• Disciplinary misconduct allegations are normally in the hands of the Dean of Students. This sole individual is responsible for investigating the matter, determining whether or not you are responsible for a violation, and assigning any sanctions as necessary. You can appeal the Dean's decisions, though, to the University Board on Student Conduct (see below)
  • Again, sexual misconduct is actually governed by federal law—Title IX—and thus procedures in such cases are dictated by that law. BU's designated Title IX Coordinator processes any complaints and assigns an investigator and decision makers to pursue them. As in the case of academic misconduct, you also have the right to defend yourself at a formal hearing.

Appeals Processes

Any time you're sanctioned with dismissal, you have the right to appeal that decision. However, how you go about appealing it will depend on the nature of the dismissal itself.

  • Academic misconduct dismissals may be appealed to the dean of the college where the alleged misconduct occurred. The dean's decision may be further appealed to the university's provost. In both cases, appeals must be filed within 14 days of learning of the outcome and are only heard in instances when procedure may have been violated.
  • The Dean of Students makes decisions regarding disciplinary matters. However, the Dean's decisions may be appealed to the University Board on Student Conduct. This board then holds a hearing into the matter, where you have an opportunity to present your case in its entirety. Because a board hearing is technically an appeal, its decisions are final.
  • Sexual misconduct dismissal decisions may be appealed to the Provost. Appeals must be filed within 10 days of learning of the hearing outcome and may only be filed in the case of new evidence, a procedural error, or bias on the part of a Title IX official.

Academic Dismissal Cases

You may have noticed that we haven't yet dealt with dismissals for academic deficiencies. That's because there is no formal process for challenging or appealing such decisions. Typically, those decisions are based on numbers—how many courses you complete each term, and what GPA you earn. In other words, they aren't subject to review.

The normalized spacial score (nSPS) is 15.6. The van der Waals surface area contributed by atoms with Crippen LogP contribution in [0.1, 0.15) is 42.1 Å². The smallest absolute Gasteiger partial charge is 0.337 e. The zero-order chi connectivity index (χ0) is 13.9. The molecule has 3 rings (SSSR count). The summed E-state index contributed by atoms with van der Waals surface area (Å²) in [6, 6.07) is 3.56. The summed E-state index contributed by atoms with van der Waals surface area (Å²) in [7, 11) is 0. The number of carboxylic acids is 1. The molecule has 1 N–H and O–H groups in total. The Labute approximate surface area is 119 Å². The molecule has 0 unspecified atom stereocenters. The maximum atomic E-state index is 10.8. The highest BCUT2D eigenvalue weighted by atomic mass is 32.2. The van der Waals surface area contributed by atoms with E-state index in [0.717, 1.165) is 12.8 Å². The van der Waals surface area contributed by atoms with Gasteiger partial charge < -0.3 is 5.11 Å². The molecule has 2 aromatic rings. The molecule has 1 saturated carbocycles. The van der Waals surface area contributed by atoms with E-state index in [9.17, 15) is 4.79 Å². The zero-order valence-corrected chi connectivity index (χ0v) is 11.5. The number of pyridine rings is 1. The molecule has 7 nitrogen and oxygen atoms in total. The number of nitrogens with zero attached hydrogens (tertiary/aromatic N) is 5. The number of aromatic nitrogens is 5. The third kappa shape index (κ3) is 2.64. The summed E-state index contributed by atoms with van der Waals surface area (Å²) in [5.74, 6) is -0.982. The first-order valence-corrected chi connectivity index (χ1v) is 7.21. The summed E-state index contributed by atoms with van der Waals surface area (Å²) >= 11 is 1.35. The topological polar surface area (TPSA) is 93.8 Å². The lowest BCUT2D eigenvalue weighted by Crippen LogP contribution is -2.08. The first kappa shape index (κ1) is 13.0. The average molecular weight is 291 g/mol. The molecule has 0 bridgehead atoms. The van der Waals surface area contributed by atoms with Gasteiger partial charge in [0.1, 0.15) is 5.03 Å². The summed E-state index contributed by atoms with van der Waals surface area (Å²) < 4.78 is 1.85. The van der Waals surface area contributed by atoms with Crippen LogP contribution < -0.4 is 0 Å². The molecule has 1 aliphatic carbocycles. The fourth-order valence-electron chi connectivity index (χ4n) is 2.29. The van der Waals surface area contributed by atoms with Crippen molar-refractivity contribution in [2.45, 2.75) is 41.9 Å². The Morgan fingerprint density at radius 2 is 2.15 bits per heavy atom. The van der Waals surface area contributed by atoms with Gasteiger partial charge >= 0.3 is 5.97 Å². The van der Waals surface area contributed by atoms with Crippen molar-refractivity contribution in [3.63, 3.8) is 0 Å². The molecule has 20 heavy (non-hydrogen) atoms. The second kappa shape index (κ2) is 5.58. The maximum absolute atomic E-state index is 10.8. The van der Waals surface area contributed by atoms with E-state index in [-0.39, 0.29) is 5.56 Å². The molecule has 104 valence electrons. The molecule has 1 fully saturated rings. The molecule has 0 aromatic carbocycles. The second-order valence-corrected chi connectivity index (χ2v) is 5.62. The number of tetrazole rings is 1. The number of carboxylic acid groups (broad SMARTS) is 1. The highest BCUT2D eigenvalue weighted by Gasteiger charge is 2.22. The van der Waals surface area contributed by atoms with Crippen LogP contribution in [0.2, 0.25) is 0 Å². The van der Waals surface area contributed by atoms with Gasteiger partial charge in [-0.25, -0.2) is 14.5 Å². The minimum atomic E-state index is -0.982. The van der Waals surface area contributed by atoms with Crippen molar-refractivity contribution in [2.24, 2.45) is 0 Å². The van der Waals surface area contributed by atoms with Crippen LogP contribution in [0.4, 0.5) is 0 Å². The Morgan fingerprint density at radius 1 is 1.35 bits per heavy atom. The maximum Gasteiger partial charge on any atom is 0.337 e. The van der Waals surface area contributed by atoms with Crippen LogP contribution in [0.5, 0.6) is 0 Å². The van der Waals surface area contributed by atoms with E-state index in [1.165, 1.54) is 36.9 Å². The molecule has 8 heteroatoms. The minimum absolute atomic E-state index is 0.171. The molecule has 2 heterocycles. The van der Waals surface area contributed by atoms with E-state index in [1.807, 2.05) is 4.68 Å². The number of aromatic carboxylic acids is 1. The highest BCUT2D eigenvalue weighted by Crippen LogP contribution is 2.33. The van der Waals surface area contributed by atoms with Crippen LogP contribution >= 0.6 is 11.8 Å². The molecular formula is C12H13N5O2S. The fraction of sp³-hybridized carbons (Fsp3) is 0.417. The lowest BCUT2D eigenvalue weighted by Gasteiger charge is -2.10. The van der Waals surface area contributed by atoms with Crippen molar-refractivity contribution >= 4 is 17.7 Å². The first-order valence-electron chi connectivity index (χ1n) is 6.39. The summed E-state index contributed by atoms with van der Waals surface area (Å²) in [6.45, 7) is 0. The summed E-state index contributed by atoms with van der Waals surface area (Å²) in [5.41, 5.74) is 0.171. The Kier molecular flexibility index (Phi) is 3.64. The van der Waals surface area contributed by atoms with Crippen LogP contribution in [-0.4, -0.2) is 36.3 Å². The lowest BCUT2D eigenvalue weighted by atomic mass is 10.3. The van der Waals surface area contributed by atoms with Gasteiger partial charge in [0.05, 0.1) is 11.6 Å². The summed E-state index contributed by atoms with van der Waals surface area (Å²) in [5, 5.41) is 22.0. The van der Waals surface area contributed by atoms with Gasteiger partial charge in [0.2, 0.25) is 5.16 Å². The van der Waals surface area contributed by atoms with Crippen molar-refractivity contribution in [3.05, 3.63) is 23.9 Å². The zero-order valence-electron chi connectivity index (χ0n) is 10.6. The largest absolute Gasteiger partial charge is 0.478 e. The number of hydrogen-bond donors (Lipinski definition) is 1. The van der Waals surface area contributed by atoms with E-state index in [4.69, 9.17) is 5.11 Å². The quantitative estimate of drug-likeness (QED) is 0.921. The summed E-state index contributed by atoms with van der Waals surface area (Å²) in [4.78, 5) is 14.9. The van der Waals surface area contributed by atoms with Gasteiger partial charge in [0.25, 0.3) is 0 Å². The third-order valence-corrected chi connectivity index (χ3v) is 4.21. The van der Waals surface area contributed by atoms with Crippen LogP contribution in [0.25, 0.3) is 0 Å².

However, each college's Academic Standards Committee does have some leeway in how it assigns penalties. A committee can, for instance, allow you two semesters of probation rather than just one if it believes you are making significant progress toward meeting standards. It can also grant students extra time to complete work in cases of extenuating personal circumstances.

There are other ways to respond to these types of dismissal as well. You can, for instance, appeal directly to a professor and ask them to either reevaluate your work or allow you to complete extra credit assignments. A single grade change can often be enough to save you from a sanction.

Joseph D. Lento knows all of your options and can recommend the one that will work best in your particular situation. In addition, he can offer advice on negotiating and can help you collect evidence to support your arguments.

Fighting for Your Future

Fighting dismissal can be a daunting proposition. Developing a defense strategy, collecting evidence, and talking to witnesses—these take time and energy. Many students don't do both. They simply accept their fate and move on.

Keep in mind, though, that you don't have to handle this situation all on your own. Joseph D. Lento built his practice helping students just like you handle all types of charges. He's dealt with everything from plagiarism allegations to rape charges. He knows how to put together a water-tight a